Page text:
One last thing: if you're planning to print and bind a lot of booklets then you'll find that all the combs look identical when the documents are on a bookshelf.  Consider early how to label them so that you can find the one you want from a sea of identical bindings.  Believe me, it can be a problem!

Now I'm off to read "Kooky Teenage monster Hunters"...


  1. What a fantastic article, Hugh. It's not something I've ever considered doing. I agree with you for wanting a physical copy of a book (any book). Up until now I have kept many of my PDFs in files with clear plastic pockets, which work well for books with a relatively small page count but not so well for books containing 100+ pages.

    1. Thanks, Bryan. I used to just staple my PDFs, but they're so much better this way :-) .

  2. Using combs is a great way to keep your printed pdf's in a very good looking condition. There are also various coloured combs available too for ease of looking for the one you want.
    I have used comb binders in the past, but for the most part I've used ring binders with the rule pages in plastic wallets.
    I'm sure most people would be able to find someone with access to a modern comb binder rathe than having to buy one themselves.

    1. I've got no idea how common comb binders are in homes, rather than businesses and offices. Ring binders are easy to use and work well, but I find them to be very bulky.

  3. Very good. If your going to do many its a great investment. I don't know of anyone with one personally but then I've never asked! Generally I print them off at work and then keep them in a plastic wallet depending on size of document.

    Its a good way of doing it 10/10. Hmm perhaps a bit of string with a small label attached would be a good way to view what book is what.

    Been re-reading

    1. Sticky labels or permanent marker on the spines is probably the easiest way of labelling these.

      Hmm, I'd never even thought of using plastic wallets but several commenters have now mentioned this as their means of storing printed matter.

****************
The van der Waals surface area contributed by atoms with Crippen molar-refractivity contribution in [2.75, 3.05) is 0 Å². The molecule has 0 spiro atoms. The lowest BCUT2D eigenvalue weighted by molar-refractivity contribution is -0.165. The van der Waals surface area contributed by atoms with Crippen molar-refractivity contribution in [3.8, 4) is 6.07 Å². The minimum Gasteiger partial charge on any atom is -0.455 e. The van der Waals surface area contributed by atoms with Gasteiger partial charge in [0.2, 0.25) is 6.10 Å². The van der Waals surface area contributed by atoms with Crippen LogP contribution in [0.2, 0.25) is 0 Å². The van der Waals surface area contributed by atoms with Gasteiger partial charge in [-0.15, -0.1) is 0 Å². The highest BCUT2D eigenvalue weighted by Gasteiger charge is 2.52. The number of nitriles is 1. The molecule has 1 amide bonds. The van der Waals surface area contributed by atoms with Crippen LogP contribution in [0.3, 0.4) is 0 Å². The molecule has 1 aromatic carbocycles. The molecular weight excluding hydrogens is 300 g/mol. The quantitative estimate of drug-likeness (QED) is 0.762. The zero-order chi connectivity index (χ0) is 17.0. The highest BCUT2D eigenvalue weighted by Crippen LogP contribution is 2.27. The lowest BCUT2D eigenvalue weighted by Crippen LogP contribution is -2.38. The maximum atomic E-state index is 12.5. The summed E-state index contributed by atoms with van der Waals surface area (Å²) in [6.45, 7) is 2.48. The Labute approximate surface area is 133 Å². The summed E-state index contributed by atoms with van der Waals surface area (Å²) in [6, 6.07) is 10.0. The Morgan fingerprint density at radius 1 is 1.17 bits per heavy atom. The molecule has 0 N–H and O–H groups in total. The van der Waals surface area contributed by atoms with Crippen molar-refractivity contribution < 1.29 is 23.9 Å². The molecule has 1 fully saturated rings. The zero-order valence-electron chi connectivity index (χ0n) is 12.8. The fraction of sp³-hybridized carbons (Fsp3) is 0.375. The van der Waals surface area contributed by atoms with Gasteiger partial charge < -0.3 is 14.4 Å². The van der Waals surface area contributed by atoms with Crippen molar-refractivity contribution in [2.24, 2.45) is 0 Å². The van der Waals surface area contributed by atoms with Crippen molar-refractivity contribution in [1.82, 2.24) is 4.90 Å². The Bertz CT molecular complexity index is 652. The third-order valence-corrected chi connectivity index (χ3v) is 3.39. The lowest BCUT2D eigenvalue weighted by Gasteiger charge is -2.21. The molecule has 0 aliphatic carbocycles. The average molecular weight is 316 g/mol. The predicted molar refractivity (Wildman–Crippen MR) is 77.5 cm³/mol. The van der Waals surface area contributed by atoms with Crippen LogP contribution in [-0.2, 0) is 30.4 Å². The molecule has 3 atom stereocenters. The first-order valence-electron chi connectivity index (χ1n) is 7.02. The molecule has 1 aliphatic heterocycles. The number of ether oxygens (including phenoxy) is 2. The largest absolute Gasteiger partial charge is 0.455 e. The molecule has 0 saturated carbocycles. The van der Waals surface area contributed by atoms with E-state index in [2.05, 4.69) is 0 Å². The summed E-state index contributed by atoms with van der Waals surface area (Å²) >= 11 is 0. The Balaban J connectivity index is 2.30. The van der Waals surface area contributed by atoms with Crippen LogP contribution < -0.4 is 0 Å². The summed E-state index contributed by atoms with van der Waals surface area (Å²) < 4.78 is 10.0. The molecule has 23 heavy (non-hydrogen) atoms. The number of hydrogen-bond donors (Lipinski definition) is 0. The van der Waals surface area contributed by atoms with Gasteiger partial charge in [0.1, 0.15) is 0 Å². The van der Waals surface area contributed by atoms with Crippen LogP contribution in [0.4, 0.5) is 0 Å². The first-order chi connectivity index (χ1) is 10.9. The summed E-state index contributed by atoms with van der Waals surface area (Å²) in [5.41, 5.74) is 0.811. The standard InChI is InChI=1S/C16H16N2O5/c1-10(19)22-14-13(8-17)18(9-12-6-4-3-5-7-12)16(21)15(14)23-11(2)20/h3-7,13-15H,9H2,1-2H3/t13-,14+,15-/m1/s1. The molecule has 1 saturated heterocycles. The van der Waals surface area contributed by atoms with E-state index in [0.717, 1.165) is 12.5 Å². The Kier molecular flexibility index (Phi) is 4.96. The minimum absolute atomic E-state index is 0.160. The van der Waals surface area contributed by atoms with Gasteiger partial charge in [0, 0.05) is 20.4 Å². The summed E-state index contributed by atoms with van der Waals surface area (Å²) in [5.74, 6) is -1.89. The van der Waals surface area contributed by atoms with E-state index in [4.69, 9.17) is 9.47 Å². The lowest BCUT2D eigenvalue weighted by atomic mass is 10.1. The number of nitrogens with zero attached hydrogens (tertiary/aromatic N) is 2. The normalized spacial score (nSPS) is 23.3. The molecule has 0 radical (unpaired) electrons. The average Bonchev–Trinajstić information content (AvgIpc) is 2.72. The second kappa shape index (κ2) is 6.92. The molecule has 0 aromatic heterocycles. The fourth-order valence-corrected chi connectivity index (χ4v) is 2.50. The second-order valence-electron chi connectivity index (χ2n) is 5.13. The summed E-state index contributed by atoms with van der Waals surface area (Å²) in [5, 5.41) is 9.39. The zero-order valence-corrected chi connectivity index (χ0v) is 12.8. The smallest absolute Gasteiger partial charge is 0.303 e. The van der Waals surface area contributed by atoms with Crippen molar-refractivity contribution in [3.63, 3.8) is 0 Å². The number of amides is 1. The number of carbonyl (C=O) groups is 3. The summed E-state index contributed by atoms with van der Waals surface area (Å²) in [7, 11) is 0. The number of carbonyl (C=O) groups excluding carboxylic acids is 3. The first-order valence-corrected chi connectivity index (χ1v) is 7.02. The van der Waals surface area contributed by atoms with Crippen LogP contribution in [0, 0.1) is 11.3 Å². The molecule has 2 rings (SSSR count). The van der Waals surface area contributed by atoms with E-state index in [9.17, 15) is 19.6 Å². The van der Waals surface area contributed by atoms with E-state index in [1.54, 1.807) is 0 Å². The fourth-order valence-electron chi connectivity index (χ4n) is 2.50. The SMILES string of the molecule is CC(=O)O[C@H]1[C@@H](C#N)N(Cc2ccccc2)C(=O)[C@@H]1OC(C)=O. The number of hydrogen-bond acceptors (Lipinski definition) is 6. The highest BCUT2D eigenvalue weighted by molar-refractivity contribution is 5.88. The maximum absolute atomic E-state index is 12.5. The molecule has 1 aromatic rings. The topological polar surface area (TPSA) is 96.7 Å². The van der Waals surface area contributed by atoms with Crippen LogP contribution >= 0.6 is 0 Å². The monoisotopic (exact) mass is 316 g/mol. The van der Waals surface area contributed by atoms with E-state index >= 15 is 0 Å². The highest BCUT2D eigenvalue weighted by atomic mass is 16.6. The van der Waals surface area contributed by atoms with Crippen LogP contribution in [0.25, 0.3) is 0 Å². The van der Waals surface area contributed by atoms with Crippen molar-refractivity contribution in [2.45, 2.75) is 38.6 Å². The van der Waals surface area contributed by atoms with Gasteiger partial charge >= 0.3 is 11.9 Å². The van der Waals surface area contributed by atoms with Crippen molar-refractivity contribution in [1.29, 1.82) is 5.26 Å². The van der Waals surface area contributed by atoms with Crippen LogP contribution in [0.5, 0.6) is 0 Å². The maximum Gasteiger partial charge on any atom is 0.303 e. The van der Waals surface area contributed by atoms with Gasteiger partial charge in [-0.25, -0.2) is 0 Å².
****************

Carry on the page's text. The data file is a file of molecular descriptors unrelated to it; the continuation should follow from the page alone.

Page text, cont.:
4. Damit fat fingers!

    Been re-reading you ATZ event card article today. When you created them was there a size template you used? I want to make some for Across the Dead Earth and not sure how to go about it?

    1. That's this article, right? .

      I created a template specially for the cards I wanted. The PowerPoint file for those ATZ cards is available here: . You may use this in any way you see fit as a basis for your own cards, if it helps.

      I'd be happy to help you further, if needed. You can contact me directly at hcduggan at .

    2. Thanks Very much. I'll make a start at the moment I'm going to start collecting images and stuff in preparation for when the rules get officially released in October as once its locked in I'll have less to do change then and I can just get the cards made.

    3. Thanks Hugh that is Awesome :D

  5. That's a great article! Very basic in the outcome, but if I'd had a penny for every time I couldn't think of the most logical solution...

    I have to admit I dislike PDFs a lot myself. I have an awesome black and white printer that was great for all the assignments I had to do. With rules PDFs, I rarely find them black and white. I was so much into Strange Aeons I paid for colour prints and it still hurts me when I think about it :P.
    The second reason to get a printed book compared to PDF is the cost of some PDFs, as they come out quite expensive. I understand it costs time and effort to write great rules, but PDF that costs 2/3 of the printed book, should at least have some software know, like clickable index and such. But then again, I'm a bit of a technophob, so it would be no use to me :D

    1. Well, you do really need a good printer if you wish to make your own hard-copy of PDFs.

      Even if a download is priced at 2/3 of the pre-printed book, sometimes the postage adds a lot to the cost. It all depends...

  6. I have done comb binding in the past and will continue to do so in the future when it warrants it. A useful article none the less.

    1. Thanks, Clint. I never imagined that this was a revolutionary, new article :-) . Still, it's interesting to know what people think.